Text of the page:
IAP 1999, Presentation 13:

Kath Eremin

The National Museums of Scotland

Materials testing for the Museum of Scotland: Did it prevent pollutants?


Materials testing was undertaken for materials to be used in showcases and galleries in the Museum of Scotland in order to eliminate internal pollutants. Pollutant levels were monitored in the museum during construction and in the first year of opening to check whether this had been achieved. Initially, levels of formaldehyde were high in cases and galleries due to ongoing construction work but fell subsequently. In contrast, levels of acetaldehyde remained high in cases and are attributed to off-gassing of liquid finishes. Measurement of levels of organic acids are planned as it is possible that the acetaldehyde may oxidise to acetic acid. No corrosion has been observed on any artefacts or on metal tokens placed in the cases.


Materials testing was undertaken for a large number of products (including fabrics, paints, varnishes, adhesives and sealants) to ascertain their suitability for use in the new Museum of Scotland, which opened on November 30th 1998. The main tests used were the Oddy and pH tests. As fibreboard was required in the cases, emissions of organic gases from samples of board were measured and the different boards compared (Eremin & Wilthew, 1996, ICOM preprints). The lowest emissions were obtained from zero-formaldehyde medium density fibreboard but emissions of organic acids remained high and some aldehydes were also emitted. A variety of products that claim to reduce or eliminate such emissions were applied to samples of ZF MDF and the emissions of organic gases measured. This indicated that only the barrier foils eliminated all organic gases, whilst all liquid sealants allowed emission of some gases, particularly the organic acids. Since a paint finish was required and it is not possible to paint over the barrier foils, the cases were assessed by object sensitivity to organic gases.

Three different schemes were proposed: cases with very sensitive artefacts should have ZF MDF with a barrier foil and approved textile, cases with artefacts with moderate sensitivity could have ZF MDF with the best liquid sealant (Nextel) and cases with artefacts of low sensitivity could have ZF MDF with any approved finish. This was, however, not used as finalised object lists for cases were not available and it was decided that all cases should have the same finish. As a result, ZF MDF with Nextel was used in all cases and concerns about organic pollutants remained. Other sources of internal pollutants are thought to have been eliminated, eg. no carpets are used in MOS, and the case carcasses are constructed of inert, approved materials.


Two showcases were supplied for testing and levels of organic acids and aldehydes were measured in these. Initially formaldehyde levels were extremely high with values of 651 ppb to 716 ppb in cases compared to 81 ppb in the gallery area, although these were reduced after 3 weeks to 114 ppb to 521 ppb in cases with 33 ppb in the gallery. Acetaldehyde levels were much lower, with initial values of 11 ppb to 45 ppb in cases and 39 ppb in the gallery and final values of 22 ppb to 46 ppb in cases and 4 ppb in the gallery. The higher initial levels and high gallery levels were attributed to off-gassing of the ZF MDF and the paint finishes in the area and cases. The organic acids were only measured once and case levels ranged from 78 to 115 ppb for formic acid and from 130 to 209 ppb for acetic acid, with gallery levels of 62 ppb and 58 ppb respectively. The appreciable final levels of organic gases were attributed to poor application of the sealant to the ZF MDF, which was observed visibly, and it was hoped that the levels would be significantly lower in the final cases.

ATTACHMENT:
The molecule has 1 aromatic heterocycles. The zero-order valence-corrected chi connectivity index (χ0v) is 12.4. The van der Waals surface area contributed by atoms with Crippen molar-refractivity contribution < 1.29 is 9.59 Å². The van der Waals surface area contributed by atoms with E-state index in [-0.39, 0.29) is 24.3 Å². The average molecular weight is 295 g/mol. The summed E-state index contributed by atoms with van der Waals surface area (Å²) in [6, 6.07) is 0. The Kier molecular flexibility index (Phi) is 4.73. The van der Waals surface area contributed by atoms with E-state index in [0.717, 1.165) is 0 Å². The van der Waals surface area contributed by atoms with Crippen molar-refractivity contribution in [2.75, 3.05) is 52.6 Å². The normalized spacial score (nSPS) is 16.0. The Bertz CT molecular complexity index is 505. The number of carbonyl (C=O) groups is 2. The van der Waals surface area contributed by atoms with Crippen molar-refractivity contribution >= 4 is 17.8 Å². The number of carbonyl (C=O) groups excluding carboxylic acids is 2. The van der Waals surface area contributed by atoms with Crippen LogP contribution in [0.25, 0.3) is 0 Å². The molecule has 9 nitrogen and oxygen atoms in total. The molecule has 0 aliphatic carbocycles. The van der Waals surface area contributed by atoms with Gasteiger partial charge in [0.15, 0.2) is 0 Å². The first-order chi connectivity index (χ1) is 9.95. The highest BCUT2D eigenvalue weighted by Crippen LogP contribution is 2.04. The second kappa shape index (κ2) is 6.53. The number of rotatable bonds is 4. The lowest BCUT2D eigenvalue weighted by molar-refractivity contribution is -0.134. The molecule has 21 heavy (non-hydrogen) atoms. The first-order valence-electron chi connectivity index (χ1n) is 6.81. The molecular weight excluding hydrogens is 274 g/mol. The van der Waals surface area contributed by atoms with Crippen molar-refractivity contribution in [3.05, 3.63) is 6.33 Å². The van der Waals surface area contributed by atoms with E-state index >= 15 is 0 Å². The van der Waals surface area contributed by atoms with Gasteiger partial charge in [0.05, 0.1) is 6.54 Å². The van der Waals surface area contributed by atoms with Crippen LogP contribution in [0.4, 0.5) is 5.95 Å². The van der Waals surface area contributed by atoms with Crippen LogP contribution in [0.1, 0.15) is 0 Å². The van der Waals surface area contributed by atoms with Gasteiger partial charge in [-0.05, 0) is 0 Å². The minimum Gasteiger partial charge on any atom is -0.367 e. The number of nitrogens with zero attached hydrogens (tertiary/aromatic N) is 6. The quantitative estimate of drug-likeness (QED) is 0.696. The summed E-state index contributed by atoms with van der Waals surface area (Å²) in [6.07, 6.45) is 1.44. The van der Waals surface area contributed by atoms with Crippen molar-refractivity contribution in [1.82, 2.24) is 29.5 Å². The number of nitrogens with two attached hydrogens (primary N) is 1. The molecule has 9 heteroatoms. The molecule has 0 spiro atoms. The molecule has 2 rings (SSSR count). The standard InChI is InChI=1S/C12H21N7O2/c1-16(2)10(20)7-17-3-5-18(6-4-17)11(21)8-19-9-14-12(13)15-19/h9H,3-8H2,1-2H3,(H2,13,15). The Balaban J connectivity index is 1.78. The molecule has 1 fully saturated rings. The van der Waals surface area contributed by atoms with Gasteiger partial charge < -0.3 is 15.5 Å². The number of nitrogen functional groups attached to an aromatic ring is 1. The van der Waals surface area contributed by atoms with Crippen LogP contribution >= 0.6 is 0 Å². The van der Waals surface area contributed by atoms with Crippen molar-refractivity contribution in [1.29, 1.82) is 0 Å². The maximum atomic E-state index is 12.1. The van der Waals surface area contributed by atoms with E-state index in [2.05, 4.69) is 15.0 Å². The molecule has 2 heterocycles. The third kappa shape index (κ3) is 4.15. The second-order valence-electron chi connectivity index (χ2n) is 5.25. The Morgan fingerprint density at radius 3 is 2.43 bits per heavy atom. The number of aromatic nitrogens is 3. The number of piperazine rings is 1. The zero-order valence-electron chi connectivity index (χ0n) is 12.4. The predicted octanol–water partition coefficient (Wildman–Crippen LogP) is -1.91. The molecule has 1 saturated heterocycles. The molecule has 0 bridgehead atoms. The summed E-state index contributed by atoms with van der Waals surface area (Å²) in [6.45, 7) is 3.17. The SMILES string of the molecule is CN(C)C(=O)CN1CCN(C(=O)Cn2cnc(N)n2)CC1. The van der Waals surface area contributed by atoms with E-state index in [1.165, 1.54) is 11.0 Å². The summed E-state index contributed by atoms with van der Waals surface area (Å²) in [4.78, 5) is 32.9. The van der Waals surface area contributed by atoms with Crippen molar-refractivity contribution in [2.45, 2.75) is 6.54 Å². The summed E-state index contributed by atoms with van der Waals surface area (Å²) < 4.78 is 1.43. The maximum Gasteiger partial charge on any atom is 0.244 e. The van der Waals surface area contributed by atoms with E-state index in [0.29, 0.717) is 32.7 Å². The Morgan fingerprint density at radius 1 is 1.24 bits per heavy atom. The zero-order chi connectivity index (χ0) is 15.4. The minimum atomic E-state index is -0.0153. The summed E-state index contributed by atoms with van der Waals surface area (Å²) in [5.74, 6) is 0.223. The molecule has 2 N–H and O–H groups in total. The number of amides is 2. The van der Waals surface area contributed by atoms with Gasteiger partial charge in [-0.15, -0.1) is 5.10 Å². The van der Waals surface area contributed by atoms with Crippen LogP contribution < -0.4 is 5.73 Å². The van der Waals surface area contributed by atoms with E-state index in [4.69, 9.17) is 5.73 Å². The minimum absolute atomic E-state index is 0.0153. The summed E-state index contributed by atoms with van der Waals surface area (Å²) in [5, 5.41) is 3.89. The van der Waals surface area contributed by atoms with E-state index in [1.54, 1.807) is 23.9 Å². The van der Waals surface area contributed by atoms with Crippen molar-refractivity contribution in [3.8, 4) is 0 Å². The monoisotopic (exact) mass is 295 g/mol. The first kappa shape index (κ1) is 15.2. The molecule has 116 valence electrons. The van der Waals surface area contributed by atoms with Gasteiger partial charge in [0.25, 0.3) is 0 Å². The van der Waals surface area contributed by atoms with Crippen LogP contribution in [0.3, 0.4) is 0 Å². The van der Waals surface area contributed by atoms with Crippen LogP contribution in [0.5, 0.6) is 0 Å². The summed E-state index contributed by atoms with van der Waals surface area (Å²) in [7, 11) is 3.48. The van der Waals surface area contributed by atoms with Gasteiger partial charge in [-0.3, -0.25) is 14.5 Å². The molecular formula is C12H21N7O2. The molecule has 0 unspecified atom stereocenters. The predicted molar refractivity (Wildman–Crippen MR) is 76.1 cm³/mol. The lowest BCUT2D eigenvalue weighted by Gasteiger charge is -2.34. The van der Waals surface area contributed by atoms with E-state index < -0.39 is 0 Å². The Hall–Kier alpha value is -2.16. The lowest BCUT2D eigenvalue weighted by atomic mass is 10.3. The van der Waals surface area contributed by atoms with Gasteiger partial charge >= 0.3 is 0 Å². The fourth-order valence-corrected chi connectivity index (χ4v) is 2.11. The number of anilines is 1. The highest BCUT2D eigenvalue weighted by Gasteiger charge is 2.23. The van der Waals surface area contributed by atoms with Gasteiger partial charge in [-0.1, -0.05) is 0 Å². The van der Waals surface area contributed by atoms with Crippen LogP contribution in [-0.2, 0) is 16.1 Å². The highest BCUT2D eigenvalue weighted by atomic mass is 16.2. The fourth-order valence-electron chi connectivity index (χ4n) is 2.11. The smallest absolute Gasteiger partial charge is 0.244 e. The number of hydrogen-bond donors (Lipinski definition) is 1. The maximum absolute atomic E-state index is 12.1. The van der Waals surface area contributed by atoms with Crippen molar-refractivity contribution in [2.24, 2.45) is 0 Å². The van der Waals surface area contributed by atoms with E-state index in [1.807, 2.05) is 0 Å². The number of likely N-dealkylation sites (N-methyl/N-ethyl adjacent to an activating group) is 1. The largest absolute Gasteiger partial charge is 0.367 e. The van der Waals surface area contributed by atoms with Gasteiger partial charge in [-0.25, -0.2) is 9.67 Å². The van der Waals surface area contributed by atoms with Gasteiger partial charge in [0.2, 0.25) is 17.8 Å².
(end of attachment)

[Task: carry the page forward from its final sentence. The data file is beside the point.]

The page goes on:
The levels of organic gases in cases in the Museum of Scotland were monitored on several occasions during and after installation as it was observed that the cases had a strong chemical odour. Levels of formaldehyde in October '98 ranged from 72 ppb to 443 ppb in galleries and from 110 ppb to 530 ppb in cases, with some galleries having higher levels than the associated cases. These high levels were attributed to on-going building work and cutting of wood products, including fibreboard, in gallery areas. Higher molecular weight aldehydes were detected in cases but not in galleries. Levels were re-measured in July '99: levels of formaldehyde ranged from 25 ppb to 128 ppb in cases and from 18 ppb to 33 ppb in galleries, with case levels always higher than gallery levels. Levels of acetaldehyde in July '99 ranged from 24 ppb to 209 ppb in cases and from 2 to 25 ppb in galleries, again with case levels always higher than gallery levels. The levels of acetaldehyde are surprisingly high and are attributed to continued off-gassing of a product in the cases, probably the Nextel. Although it has not been possible to undertake a detailed conservation inspection there are no visible signs on any artefacts or on the lead tokens that were placed in the cases (although these have now been removed). Although no references to corrosion from exposure to acetaldehyde have been found, there is the possibility that acetaldehyde could be oxidised to acetic acid, hence that levels of organic acids may be a concern. Levels of organic acids were measured in July '98 and levels of 321 ppb of acetic acid were detected in one case with 210 ppb in the gallery. Levels are to be re-measured in September '99.


Although materials testing did not succeed in eliminating all internal pollutants from MOS, current levels are fairly low and no corrosion has been observed to date. The possibility of oxidation of acetaldehyde to acetic acid remains a concern and levels of organic acids will be measured.

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